Architecture Alternatives for Single System Image
The availability of high-speed networks and increasingly powerful commodity
microprocessors are making the usage of clusters, or networks, of computers
an appealing vehicle for cost effective parallel/dependable computing.
Clusters, built using commodity-of-the-shelf (COTS) hardware components as
well as free, or commonly used, software, are playing a major role in
redefining the concept of supercomputing. In this talk, we focus on the
issues involved in making loosely coupled networked computers transparently
appear and work as a single system. This properly of cluster is popularly
called as "single system image", SSI in short.
A single system image properly of clusters can be created either by
software or/and hardware. In this talk, we focus on techniques for
achieving a single system image by software means-cluster underware (i.e,
at OS kernel level), cluster middleware (i.e., a layer between applications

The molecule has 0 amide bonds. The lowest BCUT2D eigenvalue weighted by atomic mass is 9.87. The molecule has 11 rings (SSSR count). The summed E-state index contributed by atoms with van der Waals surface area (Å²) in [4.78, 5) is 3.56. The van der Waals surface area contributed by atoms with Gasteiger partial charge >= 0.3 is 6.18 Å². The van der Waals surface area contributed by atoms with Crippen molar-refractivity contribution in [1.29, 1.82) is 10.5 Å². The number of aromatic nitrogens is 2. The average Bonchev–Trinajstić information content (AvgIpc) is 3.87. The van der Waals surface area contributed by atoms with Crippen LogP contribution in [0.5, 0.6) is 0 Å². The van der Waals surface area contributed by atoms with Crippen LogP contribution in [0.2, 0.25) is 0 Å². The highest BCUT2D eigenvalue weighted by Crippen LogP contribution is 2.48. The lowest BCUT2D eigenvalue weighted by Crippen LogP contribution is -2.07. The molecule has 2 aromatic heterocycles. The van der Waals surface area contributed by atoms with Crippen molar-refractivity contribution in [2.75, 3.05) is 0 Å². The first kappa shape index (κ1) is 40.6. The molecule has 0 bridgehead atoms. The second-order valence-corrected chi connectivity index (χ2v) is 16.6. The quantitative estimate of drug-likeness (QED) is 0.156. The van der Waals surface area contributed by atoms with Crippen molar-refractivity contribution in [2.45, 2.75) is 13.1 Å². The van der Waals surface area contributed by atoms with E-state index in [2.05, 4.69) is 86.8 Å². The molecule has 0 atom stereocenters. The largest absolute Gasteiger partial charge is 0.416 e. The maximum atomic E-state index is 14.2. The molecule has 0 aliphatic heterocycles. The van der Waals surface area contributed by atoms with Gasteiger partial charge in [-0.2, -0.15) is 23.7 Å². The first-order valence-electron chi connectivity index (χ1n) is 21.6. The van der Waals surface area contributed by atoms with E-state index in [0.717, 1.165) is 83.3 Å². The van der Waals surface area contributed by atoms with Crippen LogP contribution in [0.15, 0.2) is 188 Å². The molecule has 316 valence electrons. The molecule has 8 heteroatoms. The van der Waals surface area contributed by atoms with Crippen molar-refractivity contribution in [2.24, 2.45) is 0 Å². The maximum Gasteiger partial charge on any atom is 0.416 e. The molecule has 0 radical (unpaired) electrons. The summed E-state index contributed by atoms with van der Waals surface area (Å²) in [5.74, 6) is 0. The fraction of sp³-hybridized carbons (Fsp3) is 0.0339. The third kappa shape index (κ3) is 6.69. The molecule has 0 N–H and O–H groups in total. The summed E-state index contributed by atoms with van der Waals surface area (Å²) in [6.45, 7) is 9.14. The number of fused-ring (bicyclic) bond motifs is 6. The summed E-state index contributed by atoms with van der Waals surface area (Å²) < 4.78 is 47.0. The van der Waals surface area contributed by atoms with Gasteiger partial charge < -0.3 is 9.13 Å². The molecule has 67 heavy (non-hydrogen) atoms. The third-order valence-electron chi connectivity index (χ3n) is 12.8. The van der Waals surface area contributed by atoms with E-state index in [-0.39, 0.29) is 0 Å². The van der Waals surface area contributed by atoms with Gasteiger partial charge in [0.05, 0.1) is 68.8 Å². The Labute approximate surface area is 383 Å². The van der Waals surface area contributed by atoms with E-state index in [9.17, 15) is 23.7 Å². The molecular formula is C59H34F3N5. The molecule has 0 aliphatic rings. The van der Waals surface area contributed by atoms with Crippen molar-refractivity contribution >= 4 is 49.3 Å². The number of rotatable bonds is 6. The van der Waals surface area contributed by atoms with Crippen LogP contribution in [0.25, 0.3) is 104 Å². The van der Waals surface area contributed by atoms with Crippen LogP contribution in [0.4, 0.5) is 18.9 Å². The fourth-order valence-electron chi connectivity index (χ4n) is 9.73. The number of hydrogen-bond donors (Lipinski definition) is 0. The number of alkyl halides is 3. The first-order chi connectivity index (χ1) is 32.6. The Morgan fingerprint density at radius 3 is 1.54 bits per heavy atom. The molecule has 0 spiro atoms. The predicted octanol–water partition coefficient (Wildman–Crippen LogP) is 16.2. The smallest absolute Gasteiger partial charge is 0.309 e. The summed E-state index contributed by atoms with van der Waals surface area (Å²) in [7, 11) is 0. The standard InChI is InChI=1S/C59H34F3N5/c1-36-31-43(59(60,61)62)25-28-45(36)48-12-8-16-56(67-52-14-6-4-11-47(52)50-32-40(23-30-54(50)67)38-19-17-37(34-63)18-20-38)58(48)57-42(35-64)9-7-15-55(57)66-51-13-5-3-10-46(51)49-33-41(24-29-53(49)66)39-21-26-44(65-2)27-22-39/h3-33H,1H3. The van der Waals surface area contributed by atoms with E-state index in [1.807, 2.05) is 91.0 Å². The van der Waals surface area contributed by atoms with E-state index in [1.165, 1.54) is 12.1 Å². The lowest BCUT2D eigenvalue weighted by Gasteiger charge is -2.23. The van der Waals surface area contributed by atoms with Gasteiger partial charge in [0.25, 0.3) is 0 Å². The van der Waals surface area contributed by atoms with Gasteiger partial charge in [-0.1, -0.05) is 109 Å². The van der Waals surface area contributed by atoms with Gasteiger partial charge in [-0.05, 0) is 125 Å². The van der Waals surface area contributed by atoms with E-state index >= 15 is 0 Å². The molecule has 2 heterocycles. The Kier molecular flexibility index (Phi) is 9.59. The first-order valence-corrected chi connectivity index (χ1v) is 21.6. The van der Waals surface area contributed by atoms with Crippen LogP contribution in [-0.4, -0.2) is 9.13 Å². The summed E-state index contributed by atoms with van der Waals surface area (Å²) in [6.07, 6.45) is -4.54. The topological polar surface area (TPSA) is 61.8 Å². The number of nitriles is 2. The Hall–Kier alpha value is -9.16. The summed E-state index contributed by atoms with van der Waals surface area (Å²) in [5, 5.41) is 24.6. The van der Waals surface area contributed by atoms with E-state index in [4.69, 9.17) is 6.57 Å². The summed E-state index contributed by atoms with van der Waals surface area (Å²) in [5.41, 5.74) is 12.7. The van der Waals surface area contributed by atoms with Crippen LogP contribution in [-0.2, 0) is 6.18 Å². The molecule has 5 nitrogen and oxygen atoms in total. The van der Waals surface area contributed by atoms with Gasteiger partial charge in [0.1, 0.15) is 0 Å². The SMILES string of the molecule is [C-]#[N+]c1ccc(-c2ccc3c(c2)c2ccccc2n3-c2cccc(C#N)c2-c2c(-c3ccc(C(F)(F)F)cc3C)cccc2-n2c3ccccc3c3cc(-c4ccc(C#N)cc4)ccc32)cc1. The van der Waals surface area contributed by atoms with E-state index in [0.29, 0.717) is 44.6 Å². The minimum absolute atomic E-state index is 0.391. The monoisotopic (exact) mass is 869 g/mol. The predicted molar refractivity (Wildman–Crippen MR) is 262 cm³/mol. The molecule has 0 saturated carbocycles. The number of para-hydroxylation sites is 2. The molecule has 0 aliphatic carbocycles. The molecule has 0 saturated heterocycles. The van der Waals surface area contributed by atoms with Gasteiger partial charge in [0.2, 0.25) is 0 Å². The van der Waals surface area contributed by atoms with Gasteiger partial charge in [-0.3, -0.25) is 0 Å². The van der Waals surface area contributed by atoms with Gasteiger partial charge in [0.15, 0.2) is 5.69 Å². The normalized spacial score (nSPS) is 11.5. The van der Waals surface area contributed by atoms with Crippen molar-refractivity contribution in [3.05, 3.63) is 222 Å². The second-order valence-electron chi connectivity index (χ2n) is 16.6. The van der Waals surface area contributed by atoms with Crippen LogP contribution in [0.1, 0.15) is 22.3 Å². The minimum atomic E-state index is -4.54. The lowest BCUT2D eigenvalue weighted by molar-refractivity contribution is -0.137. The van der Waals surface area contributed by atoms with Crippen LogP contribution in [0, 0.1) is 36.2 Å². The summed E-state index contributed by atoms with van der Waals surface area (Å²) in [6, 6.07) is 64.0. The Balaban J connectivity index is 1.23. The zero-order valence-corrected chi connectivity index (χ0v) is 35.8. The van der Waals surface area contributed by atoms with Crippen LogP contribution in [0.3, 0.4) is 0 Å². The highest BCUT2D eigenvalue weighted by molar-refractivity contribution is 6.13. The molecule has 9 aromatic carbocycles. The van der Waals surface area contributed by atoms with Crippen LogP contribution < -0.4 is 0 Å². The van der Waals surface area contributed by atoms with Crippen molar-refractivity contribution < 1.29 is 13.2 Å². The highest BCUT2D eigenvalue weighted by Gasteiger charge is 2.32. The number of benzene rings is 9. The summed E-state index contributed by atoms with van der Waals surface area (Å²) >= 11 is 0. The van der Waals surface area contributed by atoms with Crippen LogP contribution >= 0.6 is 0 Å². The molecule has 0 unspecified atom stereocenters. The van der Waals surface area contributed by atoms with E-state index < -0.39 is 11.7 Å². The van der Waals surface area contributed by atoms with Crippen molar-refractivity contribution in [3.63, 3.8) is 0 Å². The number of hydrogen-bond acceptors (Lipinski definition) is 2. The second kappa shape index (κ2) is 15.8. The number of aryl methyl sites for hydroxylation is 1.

and operation systems), and application level. We also discuss the use of
these techniques in research and commercial software systems (such as
MOSIX, UnixWare, PARMON, Nimrod, etc.) supporting a single system image. We
bring out merits and demerits of these SSI techniques and conclude the talk
with highlighting possible directions that cluster computing research and
market is heading towards.
Click here to download the Single System
(which is in Powerpoint format).
Proceedings of the 1999 Conference on High Performance Computing on
Hewlett-Packard Systems (HiPer'99), Tromse, Norway, 1999.